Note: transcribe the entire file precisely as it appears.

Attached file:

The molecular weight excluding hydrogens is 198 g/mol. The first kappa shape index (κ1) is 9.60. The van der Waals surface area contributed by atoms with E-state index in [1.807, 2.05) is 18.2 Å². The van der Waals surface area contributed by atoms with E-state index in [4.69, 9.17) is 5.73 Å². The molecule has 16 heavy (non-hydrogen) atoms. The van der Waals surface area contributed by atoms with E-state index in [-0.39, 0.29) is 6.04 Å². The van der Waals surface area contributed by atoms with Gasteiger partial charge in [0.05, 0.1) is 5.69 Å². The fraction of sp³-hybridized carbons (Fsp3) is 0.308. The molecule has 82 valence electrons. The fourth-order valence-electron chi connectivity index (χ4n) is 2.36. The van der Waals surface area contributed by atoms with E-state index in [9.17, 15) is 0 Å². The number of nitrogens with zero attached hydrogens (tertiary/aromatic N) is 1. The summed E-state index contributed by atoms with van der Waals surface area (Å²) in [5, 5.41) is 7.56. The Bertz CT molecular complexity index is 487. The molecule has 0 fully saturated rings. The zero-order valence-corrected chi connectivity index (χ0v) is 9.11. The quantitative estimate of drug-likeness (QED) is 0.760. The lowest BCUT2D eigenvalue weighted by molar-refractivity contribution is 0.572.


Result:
The molecular weight excluding hydrogens is 198 g/mol. The first kappa shape index (κ1) is 9.60. The van der Waals surface area contributed by atoms with E-state index in [1.807, 2.05) is 18.2 Å². The van der Waals surface area contributed by atoms with E-state index in [4.69, 9.17) is 5.73 Å². The molecule has 16 heavy (non-hydrogen) atoms. The van der Waals surface area contributed by atoms with E-state index in [-0.39, 0.29) is 6.04 Å². The van der Waals surface area contributed by atoms with Gasteiger partial charge in [0.05, 0.1) is 5.69 Å². The fraction of sp³-hybridized carbons (Fsp3) is 0.308. The molecule has 82 valence electrons. The fourth-order valence-electron chi connectivity index (χ4n) is 2.36. The van der Waals surface area contributed by atoms with E-state index in [9.17, 15) is 0 Å². The number of nitrogens with zero attached hydrogens (tertiary/aromatic N) is 1. The summed E-state index contributed by atoms with van der Waals surface area (Å²) in [5, 5.41) is 7.56. The Bertz CT molecular complexity index is 487. The molecule has 0 fully saturated rings. The zero-order valence-corrected chi connectivity index (χ0v) is 9.11. The quantitative estimate of drug-likeness (QED) is 0.760. The lowest BCUT2D eigenvalue weighted by molar-refractivity contribution is 0.572.